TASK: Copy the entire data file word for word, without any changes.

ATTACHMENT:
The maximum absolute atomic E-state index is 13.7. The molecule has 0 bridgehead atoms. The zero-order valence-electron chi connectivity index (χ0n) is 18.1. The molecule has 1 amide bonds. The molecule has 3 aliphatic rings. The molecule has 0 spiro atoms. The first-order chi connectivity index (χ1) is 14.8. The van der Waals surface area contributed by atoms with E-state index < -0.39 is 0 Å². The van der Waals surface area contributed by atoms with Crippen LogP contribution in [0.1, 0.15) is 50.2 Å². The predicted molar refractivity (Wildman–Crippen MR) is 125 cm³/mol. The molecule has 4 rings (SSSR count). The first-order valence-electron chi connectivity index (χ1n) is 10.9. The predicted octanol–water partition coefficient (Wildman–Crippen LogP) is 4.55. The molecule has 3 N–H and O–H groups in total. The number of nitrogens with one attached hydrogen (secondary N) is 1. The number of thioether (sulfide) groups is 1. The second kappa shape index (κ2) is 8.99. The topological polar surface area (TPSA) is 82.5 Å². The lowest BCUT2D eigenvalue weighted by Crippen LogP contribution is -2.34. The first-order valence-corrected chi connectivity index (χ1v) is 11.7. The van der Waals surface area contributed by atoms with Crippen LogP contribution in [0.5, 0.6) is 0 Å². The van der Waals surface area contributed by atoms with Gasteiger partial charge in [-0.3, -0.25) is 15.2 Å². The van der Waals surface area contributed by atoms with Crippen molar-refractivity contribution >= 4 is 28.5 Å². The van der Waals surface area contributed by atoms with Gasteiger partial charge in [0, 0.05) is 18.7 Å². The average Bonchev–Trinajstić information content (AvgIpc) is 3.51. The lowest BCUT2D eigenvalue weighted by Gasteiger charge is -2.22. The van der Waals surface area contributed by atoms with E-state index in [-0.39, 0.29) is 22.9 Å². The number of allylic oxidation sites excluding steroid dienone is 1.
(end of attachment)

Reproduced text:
The maximum absolute atomic E-state index is 13.7. The molecule has 0 bridgehead atoms. The zero-order valence-electron chi connectivity index (χ0n) is 18.1. The molecule has 1 amide bonds. The molecule has 3 aliphatic rings. The molecule has 0 spiro atoms. The first-order chi connectivity index (χ1) is 14.8. The van der Waals surface area contributed by atoms with E-state index < -0.39 is 0 Å². The van der Waals surface area contributed by atoms with Crippen LogP contribution in [0.1, 0.15) is 50.2 Å². The predicted molar refractivity (Wildman–Crippen MR) is 125 cm³/mol. The molecule has 4 rings (SSSR count). The first-order valence-electron chi connectivity index (χ1n) is 10.9. The predicted octanol–water partition coefficient (Wildman–Crippen LogP) is 4.55. The molecule has 3 N–H and O–H groups in total. The number of nitrogens with one attached hydrogen (secondary N) is 1. The number of thioether (sulfide) groups is 1. The second kappa shape index (κ2) is 8.99. The topological polar surface area (TPSA) is 82.5 Å². The lowest BCUT2D eigenvalue weighted by Crippen LogP contribution is -2.34. The first-order valence-corrected chi connectivity index (χ1v) is 11.7. The van der Waals surface area contributed by atoms with Crippen LogP contribution in [0.5, 0.6) is 0 Å². The van der Waals surface area contributed by atoms with Gasteiger partial charge in [-0.3, -0.25) is 15.2 Å². The van der Waals surface area contributed by atoms with Crippen molar-refractivity contribution >= 4 is 28.5 Å². The van der Waals surface area contributed by atoms with Gasteiger partial charge in [0, 0.05) is 18.7 Å². The average Bonchev–Trinajstić information content (AvgIpc) is 3.51. The lowest BCUT2D eigenvalue weighted by Gasteiger charge is -2.22. The van der Waals surface area contributed by atoms with E-state index in [-0.39, 0.29) is 22.9 Å². The number of allylic oxidation sites excluding steroid dienone is 1.